So, what has Elvis got to do with this? One night, Elvis was with two friends in Memphis when he got a craving for a Fool’s Gold Loaf. As you do, he called up his pilot and flew to Denver. The restaurant rushed sandwiches and champagne to the airport, and Elvis and friends sat in the hanger happily munching away. In 1976, the sandwich then cost a whopping $49.95—around $230 today!
7 Fabada Asturiana
The Mediterranean coast is the area of sun and sand that most people think of when they think of Spain. But Spain is a country of great variety. The northern coast, for example, is rugged and beautiful. Here the mountains tumble toward the Atlantic. This is a green land where the weather can be harsh. To combat the cold, damp winters in Asturias, the locals have come up with a dish that fights back—Fabada Asturiana. Unfortunately, this powerful combination is hastening the end of life as we know it.
The influence of this dangerous dish has spread all over Spain and now beyond. The explosive combination of white beans, fatty pork, chorizo, and blood pudding has almost immediate repercussions. Methane—an inevitable by-product of fabada—is 25 times more efficient than carbon dioxide in trapping heat.
In 2011, Spain banned smoking in bars and restaurants. The Spanish government justified this on health grounds, but the real reason behind this legislation was, quite possibly, the risk of explosions in places serving fabada.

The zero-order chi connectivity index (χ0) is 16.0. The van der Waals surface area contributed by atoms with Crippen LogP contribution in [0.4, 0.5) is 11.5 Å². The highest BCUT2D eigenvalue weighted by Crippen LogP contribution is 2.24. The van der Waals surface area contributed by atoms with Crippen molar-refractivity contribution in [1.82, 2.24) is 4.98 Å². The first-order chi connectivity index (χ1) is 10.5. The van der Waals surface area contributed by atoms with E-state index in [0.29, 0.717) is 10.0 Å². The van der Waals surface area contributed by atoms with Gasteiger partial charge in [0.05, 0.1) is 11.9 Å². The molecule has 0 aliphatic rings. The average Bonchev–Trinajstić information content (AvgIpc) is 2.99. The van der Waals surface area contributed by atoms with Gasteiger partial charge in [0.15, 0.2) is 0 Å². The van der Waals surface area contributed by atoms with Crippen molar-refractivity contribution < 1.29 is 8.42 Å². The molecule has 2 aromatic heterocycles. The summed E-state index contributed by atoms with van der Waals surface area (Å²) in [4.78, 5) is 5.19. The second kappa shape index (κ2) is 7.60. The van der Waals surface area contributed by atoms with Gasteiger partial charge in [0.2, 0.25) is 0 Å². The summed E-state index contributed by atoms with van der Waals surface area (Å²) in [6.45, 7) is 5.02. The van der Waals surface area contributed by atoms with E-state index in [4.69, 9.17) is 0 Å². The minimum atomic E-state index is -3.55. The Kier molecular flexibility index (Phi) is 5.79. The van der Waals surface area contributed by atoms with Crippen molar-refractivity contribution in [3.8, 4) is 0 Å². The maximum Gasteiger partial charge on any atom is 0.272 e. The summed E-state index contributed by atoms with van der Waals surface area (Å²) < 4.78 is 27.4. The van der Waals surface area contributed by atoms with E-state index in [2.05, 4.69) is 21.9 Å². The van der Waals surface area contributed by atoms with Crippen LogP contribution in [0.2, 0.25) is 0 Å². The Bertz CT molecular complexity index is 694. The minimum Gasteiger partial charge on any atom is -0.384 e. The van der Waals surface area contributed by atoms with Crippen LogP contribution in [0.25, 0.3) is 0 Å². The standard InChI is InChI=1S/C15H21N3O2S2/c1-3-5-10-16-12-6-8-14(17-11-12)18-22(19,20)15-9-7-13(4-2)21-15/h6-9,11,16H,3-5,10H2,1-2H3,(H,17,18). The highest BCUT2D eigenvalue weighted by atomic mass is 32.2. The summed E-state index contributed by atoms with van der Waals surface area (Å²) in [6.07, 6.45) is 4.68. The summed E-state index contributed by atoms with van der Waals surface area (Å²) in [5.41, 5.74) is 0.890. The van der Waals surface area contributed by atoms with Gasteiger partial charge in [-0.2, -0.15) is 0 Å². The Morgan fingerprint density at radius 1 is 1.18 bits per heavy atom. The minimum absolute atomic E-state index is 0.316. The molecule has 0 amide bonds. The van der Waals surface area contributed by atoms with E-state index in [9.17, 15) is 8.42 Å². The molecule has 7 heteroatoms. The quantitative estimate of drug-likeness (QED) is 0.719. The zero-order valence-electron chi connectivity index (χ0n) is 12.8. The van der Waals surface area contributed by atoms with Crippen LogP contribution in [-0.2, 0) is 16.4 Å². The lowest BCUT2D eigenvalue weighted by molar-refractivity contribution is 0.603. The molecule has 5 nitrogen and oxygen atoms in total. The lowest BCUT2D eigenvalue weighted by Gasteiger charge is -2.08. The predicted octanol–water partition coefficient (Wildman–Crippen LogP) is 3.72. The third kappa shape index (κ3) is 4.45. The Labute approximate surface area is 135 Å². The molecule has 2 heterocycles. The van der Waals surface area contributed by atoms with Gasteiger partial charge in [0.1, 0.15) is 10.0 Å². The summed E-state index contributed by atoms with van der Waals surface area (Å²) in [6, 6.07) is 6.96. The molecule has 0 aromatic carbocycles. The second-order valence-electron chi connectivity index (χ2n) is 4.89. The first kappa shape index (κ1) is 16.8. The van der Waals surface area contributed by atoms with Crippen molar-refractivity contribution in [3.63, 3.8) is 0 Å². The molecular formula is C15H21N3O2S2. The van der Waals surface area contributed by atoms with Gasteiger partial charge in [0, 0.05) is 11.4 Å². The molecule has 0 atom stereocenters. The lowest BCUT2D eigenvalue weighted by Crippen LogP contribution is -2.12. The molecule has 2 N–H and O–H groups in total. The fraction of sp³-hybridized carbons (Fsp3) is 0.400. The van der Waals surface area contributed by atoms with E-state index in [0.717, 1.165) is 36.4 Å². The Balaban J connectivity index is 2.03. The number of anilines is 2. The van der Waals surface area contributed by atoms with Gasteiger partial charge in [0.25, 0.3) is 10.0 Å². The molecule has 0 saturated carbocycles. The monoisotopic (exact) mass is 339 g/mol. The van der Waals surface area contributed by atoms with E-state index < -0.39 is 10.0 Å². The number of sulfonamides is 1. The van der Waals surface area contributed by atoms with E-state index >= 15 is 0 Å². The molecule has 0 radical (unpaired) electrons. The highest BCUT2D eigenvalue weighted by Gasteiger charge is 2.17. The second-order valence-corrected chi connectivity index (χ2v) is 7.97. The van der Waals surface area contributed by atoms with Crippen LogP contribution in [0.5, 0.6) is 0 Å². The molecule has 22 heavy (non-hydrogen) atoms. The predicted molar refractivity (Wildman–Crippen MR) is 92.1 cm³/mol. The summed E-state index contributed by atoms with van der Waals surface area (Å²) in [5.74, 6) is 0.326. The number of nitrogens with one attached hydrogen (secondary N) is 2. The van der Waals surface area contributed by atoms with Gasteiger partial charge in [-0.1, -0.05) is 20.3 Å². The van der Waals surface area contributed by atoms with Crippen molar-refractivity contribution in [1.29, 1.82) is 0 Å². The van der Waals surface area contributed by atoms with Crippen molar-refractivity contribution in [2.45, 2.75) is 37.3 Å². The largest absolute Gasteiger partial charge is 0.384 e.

6 Blue Cheese Ice Cream
After a good dinner, you are faced with a difficult decision. Whether to have a sweet or something from the cheese plate. Some people always opt for one or the other. But a sizeable minority can’t make up their minds. Someone, obviously hoping to save their fellow citizens from the difficulty of deciding, came up with the brilliant idea of combining the two. I give you…blue cheese ice cream.
The road to hell is paved with good intentions. I don’t mean to suggest that the inventor of this travesty is doomed, but we should never have allowed the brainchild into the public space. Ice cream and blue cheese do not mix. It doesn’t matter if you use the best of each—they do not belong together.
5 Beetroot Brownies
Most of us have a weakness for brownies. With a spoonful of ice cream, they are delicious. With a dollop of cream, they are wonderful. But with beetroot? I came across this combination on a website for vegans; I imagine that vegan brownie-lovers were searching for a substitute for dairy products. Now, I have complete respect for vegans, but I can’t condone using beetroot instead of ice cream or cream for a brownie topping.
On a practical level, you have to boil the beetroot for 45 minutes to render them edible. You then combine icing sugar with the beetroot puree (puree is the polite term) and make a beetroot icing topping. After making brownies, you then have to make the topping? Ain’t nobody got time for that!